A Parliamentary Question on the Immigration Bill

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Last night, I was able to ask the Minister of State for the Home Office a Parliamentary Question during a debate on the Immigration Bill and the settling of migrants from conflict zones:

Steve Baker: Share this contribution A few minutes ago, my right hon. Friend mentioned the actions of our European partners. Can he give the House an indication of how this Government’s actions compare with those of our European neighbours?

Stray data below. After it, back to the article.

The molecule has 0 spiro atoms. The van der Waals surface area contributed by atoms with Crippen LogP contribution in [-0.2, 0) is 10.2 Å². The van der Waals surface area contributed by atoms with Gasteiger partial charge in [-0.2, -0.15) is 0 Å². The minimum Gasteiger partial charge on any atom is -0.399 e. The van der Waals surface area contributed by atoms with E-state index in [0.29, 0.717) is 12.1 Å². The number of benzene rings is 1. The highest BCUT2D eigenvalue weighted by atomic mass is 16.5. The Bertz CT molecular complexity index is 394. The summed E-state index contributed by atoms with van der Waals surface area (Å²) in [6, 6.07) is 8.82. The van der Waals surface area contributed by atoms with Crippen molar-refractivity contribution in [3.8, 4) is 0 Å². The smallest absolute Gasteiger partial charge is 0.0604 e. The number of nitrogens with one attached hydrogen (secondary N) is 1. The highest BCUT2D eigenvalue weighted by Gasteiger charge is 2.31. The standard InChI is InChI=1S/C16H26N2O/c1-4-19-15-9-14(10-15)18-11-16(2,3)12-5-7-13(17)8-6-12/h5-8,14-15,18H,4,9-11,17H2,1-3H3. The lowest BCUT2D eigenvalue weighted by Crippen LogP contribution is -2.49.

Minister for Immigration (James Brokenshire): Share this contribution When we look at all these different aspects of our involvement—our aid assistance, the work of our resettlement programmes, which I will come on to shortly, the support we are giving in Europe, and the steps we are taking against smugglers and people trafficking networks with the taskforces that we have set up—we see that we can take very great credit in terms of the work that this country has done and continues to do. It is that focus that we will continue to bring to this issue. We know that the vulnerable and those most in need and most at risk may be best helped here in the UK. We launched the Syrian vulnerable person resettlement scheme to resettle 20,000 people over the course of this Parliament. Well over 1,000 people have been resettled to date, around half of whom are children. That means that, in the next four years, several thousand more children will be resettled in the UK under the Syrian scheme, but as I said in my statement of 28 January, we want to do more, especially for children most in need of support. That is why, last week, I announced a new resettlement scheme for children at risk. That initiative will be the largest resettlement effort to focus on children at risk from the middle east and north Africa region—children who might otherwise attempt their own perilous journeys to Europe and the UK. We have worked closely with the UNHCR to design a scheme that will protect the most vulnerable children, resettling up to 3,000 people over the lifetime of this Parliament, the majority of whom will be children if the UNHCR deems it to be in their best interests. Children who are identified as at risk will be resettled with their family members or carers where appropriate. The scheme will not be limited to any particular nationality or group, which will allow us to assist the most vulnerable children whoever they are. The UNHCR is fully supportive of the launch of this new initiative and the UK’s commitment to assist vulnerable refugee children at risk through further resettlement efforts that uphold the principles of child protection.

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